Perhaps the great turning point of the Covid-19 response was the moment Bruce Aylward, the leader of the WHO’s task team in Wuhan, declared that all nations were duty-bound to follow the Chinese lockdown model. Once Italy embraced this and the United Kingdom followed suit, the rest of the world fell in line. The question of whether world leaders’ actions were motivated by hard science, or were panic reactions to media and voter backlash as death tallies and case counts flickered on televisions screens across the globe 24/7 – remains unanswered.
The general public imagines that the WHO is an objective body that rises above politics and financial concerns. However, their sources of funding do not bear scrutiny.
In 2021, the WHO received over $1 billion from Germany and $1.72 billion from European Union states. The next largest funder of the world health body is the BMGF, with $591 million. This does not include donations from the vaccine alliance, Gavi, which is itself funded by the BMGF and disbursed over $400 million to the WHO. By comparison, the USA donated $445 million in 2021.
The BMGF thus has a seat at the WHO’s table, so to speak. Together with its vaccine alliance partner, Gavi, it has dominated the Covid-19 vaccine programme, by means of COVAX, a global body bringing together the WHO, Gavi and the Coalition for Epidemic Preparedness Innovations (CEPI), to distribute the vaccines globally. COVAX describes itself as “the only truly global solution to this pandemic.”
CEPI is funded by the BMGF and the Wellcome Trust. The Wellcome Trust is a British research institution that administers the fortune of British-American pharmaceutical magnate, Henry Wellcome. The BMGF regularly offers grants to many of Wellcome’s projects around the world.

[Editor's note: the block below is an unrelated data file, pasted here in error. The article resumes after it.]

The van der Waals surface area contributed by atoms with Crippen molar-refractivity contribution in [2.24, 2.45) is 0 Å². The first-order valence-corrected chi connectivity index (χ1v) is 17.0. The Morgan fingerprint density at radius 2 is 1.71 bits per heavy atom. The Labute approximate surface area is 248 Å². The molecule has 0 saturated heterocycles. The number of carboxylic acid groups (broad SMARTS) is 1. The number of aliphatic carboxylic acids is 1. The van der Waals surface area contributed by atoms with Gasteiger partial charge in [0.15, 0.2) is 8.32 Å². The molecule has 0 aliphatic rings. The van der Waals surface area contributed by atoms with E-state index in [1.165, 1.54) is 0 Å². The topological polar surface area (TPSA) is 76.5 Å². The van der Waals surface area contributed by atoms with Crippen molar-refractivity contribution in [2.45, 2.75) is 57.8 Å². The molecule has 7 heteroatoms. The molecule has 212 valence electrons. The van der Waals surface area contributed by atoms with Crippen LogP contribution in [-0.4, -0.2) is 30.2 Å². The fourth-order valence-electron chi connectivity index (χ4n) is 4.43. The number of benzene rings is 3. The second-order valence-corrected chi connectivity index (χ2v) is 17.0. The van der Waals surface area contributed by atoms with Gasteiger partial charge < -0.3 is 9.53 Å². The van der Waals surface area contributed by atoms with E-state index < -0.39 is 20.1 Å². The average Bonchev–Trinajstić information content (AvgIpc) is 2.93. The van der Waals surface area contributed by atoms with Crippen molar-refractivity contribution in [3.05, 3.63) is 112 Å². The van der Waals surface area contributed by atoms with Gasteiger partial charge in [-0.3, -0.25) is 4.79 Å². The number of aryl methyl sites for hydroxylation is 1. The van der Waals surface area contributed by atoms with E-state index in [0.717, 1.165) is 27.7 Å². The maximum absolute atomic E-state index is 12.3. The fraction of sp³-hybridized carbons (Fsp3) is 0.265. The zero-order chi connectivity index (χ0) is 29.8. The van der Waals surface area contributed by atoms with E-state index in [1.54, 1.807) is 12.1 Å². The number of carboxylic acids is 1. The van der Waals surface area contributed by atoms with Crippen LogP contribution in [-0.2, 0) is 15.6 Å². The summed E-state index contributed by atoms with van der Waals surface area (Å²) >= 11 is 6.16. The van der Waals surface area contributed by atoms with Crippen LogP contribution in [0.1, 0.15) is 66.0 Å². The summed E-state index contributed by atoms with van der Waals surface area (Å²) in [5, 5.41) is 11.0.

South Africa is a Gavi donor and a member of COVAX.
As for Karim, he holds several prestigious positions at the WHO. The fact that he takes centre-stage in a WHO photograph of its multiple advisors illustrates this. He chairs the WHO’s Strategic and Technical Advisory Committee for HIV and is a member of its TB-HIV Task Force. He is also one of the nine members of the WHO’s Science Council, which directly advises the WHO’s Director-General on issues impacting global health.
The Science Council is undoubtedly at the heart of Karim’s ‘New Normal’ post-Covid health policy. In July 2022, this council published a report recommending “accelerating access to genomics for global health”. It insists that:
“public health concerns may justify genomic screening of either whole populations or subpopulations of asymptomatic individuals.”
The report also notes, however, the ethical and legal risks of such a project:
“When genomic information is derived from human subjects (either patients or research subjects), it has the potential to violate privacy, create the possibility of discrimination in employment and insurance, confer inappropriate financial gain, or convey cultural disrespect. In other situations, such as in the surveillance and investigation of pathogens, this information has very limited potential to pose threats to individuals.”
It also states that South Africa is a global leader in discovering new virus variants – such as omicron – which makes it an ideal staging ground for development by the WHO as an African pioneer in genomic surveillance.
Given the freedoms seized by authorities during lockdown while cycling through various arbitrary restriction levels, it seems doubtful that limiting principles of genomic data exploitation would be clearly defined or even respected. It is clear that Karim understood the moral and practical pitfalls of lockdowns, yet pushed ahead anyway. Once a narrative of crisis is established in the media, civil liberties are seen as the quaint province of ‘denialists’.